A Father's Dilemma

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Status: Finished  |  Genre: Literary Fiction  |  House: Booksie Classic
A middle aged father has gone through an ugly divorce and discovers that the woman who he thought was his soul-mate was really a liar and a cheat. Now he wonders if he she lied about his son's paternity.

Submitted: October 28, 2011

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Submitted: October 28, 2011



When the pizza arrived, it was overcooked, but nobody else seemed to notice. After six grueling years, Bill's son Bobby had finally graduated from the University of Chicago. Family members from three states had flown in and there seemed to be an endless supply of beer, food and laughter.

The place was Bobby's favorite bar and grill, Club 225, which was very popular with the twenty-something crowd. Just as the clock on the wall, read 12:00 am, the youthful invaders began to pour in.

This was no place for the middle-aged, so after giving Bobby a hug, Bill and his new girlfriend, Dawn said goodnight to the young revelers, and headed for the door.

It was a beautiful evening. The full moon hung high like a nocturnal sentinel, its only companions the stars twinkling in their constellations. Together, they illuminated the parking lot more than the incandescent lamps overhead. Bill liked these unseasonably cool nights, event if his arthritic knees didn't.

"It was great to finally meet Bobby," Dawn said, "you raised a wonderful young man."

"Yeah, I'm proud of him," Bill said. "I'm just glad he finally graduated."

"Well, considering the car accident he had, it's a wonder that he finished at all."

"Dawn slipped her arm through Bill's as they strolled to the parking lot.

"Yeah, he's a good kid. I can't complain." Bill said.

"I just wonder if you've made up your mind about that test," asked Dawn.

"Not really."

Dawn paused as if choosing her words. "Not to be critical, but why didn't you find out when Bobby was little?"

Bill gave a small laugh. "You have to understand that Bobby's mother and I got along pretty well in those days and I had no reason to suspect her of cheating. I just thought he looked like her side of the family. I guess I was pretty naive in those days."

"Weren't we all?" Dawn said.

As they sat in the car with the engine running, jazz softly playing on the radio, Bill talked about his contentious divorce from Bobby's mother. It saddened him that the woman he thought was his best friend and soul mate was really a liar and a cheat.

As he steered the car onto Halsted Street, toward the expressway, he tried to change the subject. He talked about the weather, sports, anything to escape the unpleasant memories.

At first, Bill ignored the flashing police lights that camefrom an oncoming car, but then there was a second, then a third; no sirens, just lights.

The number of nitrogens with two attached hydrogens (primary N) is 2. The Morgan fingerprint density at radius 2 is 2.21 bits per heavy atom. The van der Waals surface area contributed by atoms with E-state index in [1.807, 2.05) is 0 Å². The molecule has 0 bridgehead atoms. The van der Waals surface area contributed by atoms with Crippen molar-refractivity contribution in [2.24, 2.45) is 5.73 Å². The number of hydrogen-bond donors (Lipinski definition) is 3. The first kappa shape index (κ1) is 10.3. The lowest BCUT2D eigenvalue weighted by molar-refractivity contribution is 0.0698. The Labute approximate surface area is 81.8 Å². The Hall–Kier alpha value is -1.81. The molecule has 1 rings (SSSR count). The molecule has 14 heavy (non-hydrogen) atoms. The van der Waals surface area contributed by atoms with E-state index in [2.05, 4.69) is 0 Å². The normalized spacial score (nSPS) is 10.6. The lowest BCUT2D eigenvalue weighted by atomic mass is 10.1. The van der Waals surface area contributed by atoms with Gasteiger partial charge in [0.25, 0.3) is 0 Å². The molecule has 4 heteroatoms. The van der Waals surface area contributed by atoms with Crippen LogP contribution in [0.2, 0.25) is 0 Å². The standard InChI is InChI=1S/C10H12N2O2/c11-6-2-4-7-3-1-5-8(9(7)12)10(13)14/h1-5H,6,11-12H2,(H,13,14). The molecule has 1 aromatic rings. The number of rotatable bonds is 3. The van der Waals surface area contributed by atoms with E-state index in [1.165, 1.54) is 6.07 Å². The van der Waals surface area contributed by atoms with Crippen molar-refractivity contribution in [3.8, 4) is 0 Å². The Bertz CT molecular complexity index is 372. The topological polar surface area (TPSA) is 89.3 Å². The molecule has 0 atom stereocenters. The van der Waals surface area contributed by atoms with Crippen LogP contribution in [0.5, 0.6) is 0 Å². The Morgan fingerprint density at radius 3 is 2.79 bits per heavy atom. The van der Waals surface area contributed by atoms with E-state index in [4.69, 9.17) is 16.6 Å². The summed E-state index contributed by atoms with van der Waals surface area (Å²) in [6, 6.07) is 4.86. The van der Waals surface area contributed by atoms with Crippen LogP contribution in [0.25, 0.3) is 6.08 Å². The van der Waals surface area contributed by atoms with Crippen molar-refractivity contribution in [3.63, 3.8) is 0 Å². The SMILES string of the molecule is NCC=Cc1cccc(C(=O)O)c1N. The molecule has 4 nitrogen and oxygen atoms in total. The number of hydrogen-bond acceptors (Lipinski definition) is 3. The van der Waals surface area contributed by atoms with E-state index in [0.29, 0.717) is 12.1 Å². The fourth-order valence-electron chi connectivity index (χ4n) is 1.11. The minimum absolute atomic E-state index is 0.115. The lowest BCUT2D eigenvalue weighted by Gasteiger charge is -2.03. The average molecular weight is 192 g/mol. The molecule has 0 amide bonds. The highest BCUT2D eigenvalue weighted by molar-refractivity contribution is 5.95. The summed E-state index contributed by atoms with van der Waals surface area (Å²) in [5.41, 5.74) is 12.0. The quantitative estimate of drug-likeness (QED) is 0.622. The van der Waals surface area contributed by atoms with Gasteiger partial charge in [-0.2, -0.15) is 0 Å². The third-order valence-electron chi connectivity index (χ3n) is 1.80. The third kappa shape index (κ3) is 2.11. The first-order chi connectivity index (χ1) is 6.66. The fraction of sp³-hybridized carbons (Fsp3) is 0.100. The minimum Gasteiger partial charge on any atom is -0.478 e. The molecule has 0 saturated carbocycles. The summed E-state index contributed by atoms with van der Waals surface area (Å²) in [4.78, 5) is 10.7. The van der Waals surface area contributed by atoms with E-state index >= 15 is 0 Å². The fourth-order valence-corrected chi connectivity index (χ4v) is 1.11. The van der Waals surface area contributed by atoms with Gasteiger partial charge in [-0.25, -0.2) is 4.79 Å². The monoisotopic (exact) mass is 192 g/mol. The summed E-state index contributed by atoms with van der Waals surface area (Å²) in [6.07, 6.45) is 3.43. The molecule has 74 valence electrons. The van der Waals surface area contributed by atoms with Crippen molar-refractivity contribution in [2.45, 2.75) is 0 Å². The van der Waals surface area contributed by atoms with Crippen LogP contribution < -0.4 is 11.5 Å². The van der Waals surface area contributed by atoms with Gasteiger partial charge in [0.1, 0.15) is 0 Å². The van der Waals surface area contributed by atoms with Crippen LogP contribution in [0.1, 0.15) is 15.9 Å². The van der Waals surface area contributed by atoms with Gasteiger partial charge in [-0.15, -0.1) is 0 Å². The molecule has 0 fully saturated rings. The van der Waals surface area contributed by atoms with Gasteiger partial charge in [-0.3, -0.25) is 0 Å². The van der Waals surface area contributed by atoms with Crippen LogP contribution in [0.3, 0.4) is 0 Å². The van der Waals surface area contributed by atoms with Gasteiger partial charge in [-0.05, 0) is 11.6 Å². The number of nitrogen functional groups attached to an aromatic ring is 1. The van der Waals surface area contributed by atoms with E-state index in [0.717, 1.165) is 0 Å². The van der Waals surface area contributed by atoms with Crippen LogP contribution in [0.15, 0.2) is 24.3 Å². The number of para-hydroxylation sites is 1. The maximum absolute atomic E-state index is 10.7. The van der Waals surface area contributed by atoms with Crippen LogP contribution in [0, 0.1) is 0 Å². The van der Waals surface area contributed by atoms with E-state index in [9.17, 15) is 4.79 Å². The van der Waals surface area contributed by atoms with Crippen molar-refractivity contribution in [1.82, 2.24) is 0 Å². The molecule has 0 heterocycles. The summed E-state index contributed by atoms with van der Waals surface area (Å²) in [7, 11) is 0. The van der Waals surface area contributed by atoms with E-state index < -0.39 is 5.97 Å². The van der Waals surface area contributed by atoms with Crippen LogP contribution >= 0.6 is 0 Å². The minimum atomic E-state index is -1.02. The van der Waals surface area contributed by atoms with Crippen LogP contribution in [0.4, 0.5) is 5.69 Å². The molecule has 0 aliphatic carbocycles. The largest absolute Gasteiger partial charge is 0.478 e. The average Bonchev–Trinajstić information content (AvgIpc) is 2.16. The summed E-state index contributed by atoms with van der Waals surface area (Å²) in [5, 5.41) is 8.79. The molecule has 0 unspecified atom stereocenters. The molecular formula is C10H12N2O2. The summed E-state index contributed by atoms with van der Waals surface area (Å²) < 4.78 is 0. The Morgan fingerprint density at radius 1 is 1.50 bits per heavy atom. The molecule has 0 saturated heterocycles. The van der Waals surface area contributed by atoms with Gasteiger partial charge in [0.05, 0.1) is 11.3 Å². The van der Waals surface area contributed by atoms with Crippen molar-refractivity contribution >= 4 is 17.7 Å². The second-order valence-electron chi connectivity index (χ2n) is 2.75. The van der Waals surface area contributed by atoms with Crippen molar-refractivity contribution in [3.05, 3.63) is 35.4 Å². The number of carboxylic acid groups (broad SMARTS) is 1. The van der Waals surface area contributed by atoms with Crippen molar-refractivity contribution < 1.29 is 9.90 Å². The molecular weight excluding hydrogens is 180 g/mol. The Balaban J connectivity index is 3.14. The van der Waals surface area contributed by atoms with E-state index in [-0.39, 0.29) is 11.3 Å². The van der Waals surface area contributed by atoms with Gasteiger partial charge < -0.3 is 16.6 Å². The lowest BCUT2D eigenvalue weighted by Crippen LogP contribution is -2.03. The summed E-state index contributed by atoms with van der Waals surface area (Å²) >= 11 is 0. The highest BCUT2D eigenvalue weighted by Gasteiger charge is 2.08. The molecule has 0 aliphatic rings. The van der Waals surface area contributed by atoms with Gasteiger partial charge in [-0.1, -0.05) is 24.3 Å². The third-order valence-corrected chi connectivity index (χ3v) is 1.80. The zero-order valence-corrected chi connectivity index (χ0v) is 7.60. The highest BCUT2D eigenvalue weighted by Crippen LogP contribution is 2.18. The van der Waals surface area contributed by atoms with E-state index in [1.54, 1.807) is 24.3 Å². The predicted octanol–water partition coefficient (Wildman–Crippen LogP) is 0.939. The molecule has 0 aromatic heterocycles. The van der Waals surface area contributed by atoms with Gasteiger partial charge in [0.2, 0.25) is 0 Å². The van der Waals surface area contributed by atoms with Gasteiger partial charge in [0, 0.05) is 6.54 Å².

"What the hell's going on?" Bill said.

"Something terrible must have happened," Dawn said.

Then, there was the faint ring of Bill's cell phone. It was a text message that read:

"225 being robbed! They won't let us out. I'm OK."

"What?" Bill said.

"That's where all the cops were going! Let's go back."

As Bill made a U turn and sped toward the flashing lights, Dawn made a futile attempt to call Bobby. "No answer," she said.

When they arrived at the scene of flashing lights there were two or three ambulances, and a huge truck that looked like a mobile command vehicle from the movies. The entrance to the parking lot was blocked by a police car; its driver directing traffic away from the club.

Outside, Bill waited across the street from Club 225, as close as the police would allow. He paced back and forth as a crowd gathered on the corner. Dawn tried to calm him, to reassure him that everything would be okay.

Someone on a loudspeaker shouted instructions to the robbers, to no avail. One hour turned into two as the standoff continued into the night.

Somewhere overhead, the thump,thump,thump of a news helicopter's blades beat heavily against the night air.

Collapsing onto a curb in exasperation, Bill said a silent prayer, and saw Bobby in his mind, not as a man, but as a boy; the strong confident little kid that he used to be; the smart athletic, charismatic kid who was always the leader of the pack. Bill remembered him as a Little Leaguer, the perennial all-star; the one that the coaches couldn't do without.

He missed those days.

Bill squeezed Dawn's hand and said another prayer. He prayed that God would protect his son and send him home safely. He asked for another chance to see him again, and asked for forgiveness for his anger toward his ex-wife. It was at that moment that he realized that he didn't care if he was the biological father of Bobby. He just wanted his son back.

Then, there seemed to be a commotion across the street as the crowd began to cheer. A long line of people filed out of Club 225, holding their hands up. The robbers had decided to give up, rather than deal with the SWAT team that they knew would come crashing in the back door.

As the police sorted out the good guys from the bad, Bill frantically searched and found the son that he was blessed with, the one that he almost lost. To hell with that DNA test.


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